Meta June 2, 2020

How a stock bid of $98 can beat one of $102? -- Game Theory (Day 59)

Calvin Pak @titans

Watched lecture 6 today. Check out the topics covered in this lecture, aren't these fascinating???

Applying what you've learned, you see how a stock bid of $98 can beat one of $102; how insisting you lose a competition can be a winning strategy; and why being blackmailed can be in your best interest...

How a stock bid of $98 can beat one of $102

In 1988, in a takeover bid for the Federated Stores (which owns Bloomingdale's) which priced at $100, Macy offered to buy at $102 contingent on Macy's getting > 50% of the shares. Campeau made a two-tier bid, at $105 and $90, for half of the company respectively. If Campeau gets 50% or fewer shares, he pays $105 per share; at 100% of shares, the price is $97.50; anything in between, he pays $97.50 to $105.

So who should you sell your shares to? Macy's or Campeau? Let's look at the different possibilities:

  1. If Campeau gets less than 50% of the shares: you have 3 choices: sell to Campeau (at $105), sell to Macy's (at $102), or not sell at all (at $100).

  2. If Campeau gets more than 50%, Macy's bid is taken away for not meeting the contingency, your choices are: sell to Campeau at somewhere between $97.50 to $105, or not sell and might end up being forced to sell at $90.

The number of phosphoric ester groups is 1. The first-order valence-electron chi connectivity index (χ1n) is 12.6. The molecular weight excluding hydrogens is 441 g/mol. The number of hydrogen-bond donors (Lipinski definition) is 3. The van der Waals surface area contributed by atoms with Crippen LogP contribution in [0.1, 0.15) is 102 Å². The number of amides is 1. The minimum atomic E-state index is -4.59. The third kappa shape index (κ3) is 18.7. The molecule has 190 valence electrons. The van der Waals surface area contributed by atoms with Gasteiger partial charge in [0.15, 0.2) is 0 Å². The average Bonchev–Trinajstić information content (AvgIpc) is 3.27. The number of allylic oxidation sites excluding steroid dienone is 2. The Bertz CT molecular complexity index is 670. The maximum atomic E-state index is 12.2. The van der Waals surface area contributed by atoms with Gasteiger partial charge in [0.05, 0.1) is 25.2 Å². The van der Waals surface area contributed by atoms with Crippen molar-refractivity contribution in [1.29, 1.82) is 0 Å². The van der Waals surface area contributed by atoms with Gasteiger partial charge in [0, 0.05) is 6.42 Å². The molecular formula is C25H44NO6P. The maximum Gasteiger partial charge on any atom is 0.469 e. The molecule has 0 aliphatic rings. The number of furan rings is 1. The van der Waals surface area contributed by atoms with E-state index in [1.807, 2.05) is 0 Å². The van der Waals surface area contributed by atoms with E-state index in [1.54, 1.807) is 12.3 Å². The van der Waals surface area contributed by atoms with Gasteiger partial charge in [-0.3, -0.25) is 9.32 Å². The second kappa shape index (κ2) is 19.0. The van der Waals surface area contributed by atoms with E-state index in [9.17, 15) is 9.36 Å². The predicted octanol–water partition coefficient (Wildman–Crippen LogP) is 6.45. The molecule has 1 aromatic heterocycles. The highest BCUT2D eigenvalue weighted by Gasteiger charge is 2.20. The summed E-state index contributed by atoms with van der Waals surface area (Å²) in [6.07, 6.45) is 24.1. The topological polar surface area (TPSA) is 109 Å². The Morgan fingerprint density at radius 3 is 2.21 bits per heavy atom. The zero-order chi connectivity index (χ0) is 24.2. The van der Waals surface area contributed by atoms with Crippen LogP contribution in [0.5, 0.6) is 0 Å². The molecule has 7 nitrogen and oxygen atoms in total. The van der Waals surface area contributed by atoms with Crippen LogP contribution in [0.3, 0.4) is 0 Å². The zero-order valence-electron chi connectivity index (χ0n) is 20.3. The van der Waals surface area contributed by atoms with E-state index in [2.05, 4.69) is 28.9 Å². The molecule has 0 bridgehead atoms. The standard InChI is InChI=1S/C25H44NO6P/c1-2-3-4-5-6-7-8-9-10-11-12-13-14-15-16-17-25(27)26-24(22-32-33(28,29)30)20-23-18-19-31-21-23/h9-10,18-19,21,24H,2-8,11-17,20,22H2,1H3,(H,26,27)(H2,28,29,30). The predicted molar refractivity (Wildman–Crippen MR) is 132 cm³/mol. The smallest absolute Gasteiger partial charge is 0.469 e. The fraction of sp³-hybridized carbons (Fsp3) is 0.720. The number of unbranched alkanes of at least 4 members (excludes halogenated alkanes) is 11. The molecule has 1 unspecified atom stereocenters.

Obviously, in both scenarios, the best choice is to sell to Campeau.

Of course, the two-tier offer could be unfair. Even though Campeau did win the bid, he won it with a modified offer.

Why would the four major tobacco companies agree to the advertisement ban?

Tobacco companies have huge lobbying power during their hay days. Why would they agree to the federal government TV ban back in the days?

While TV ads may attract new smokers, the most important reason is to take smokers away from competitions. Assume there are only two tobacco companies A and B, if A advertises and B doesn't, A could own up to 80% of the market share, and vice versa. If both A and B advertise, they are roughly owning the same market share, but end up with less revenue as TV ads are costly.

So the best-case scenario is actually if both A and B decide not to advertise. But in the free economy, if A does not advertise then B will advertise gain the majority of the market share. So the equilibrium is when both A and B buy ads.

So the government ban is actually a win-win-win situation for all parties. With the ban, now both A and B will make more revenues.

Strategies can be quantified

In this course, I learned how to quantify strategies and analyze them with a payout tree. The outcome may sound counter-intuitive sometimes, but it is mathematically sound. While humans are not always rational--hence the rise of the behavioral science--the game theory is actually a great baseline for making strategic decisions in most cases.

Check out the entire 24 lectures if you are interested:

  1. 1

    Wah that was fascinating, especially the tobacco example :)

    1. 2

      Yes, isn't it counter-intuitive but true! ;-)

      1. 2

        Nice to get a chance to learn that :)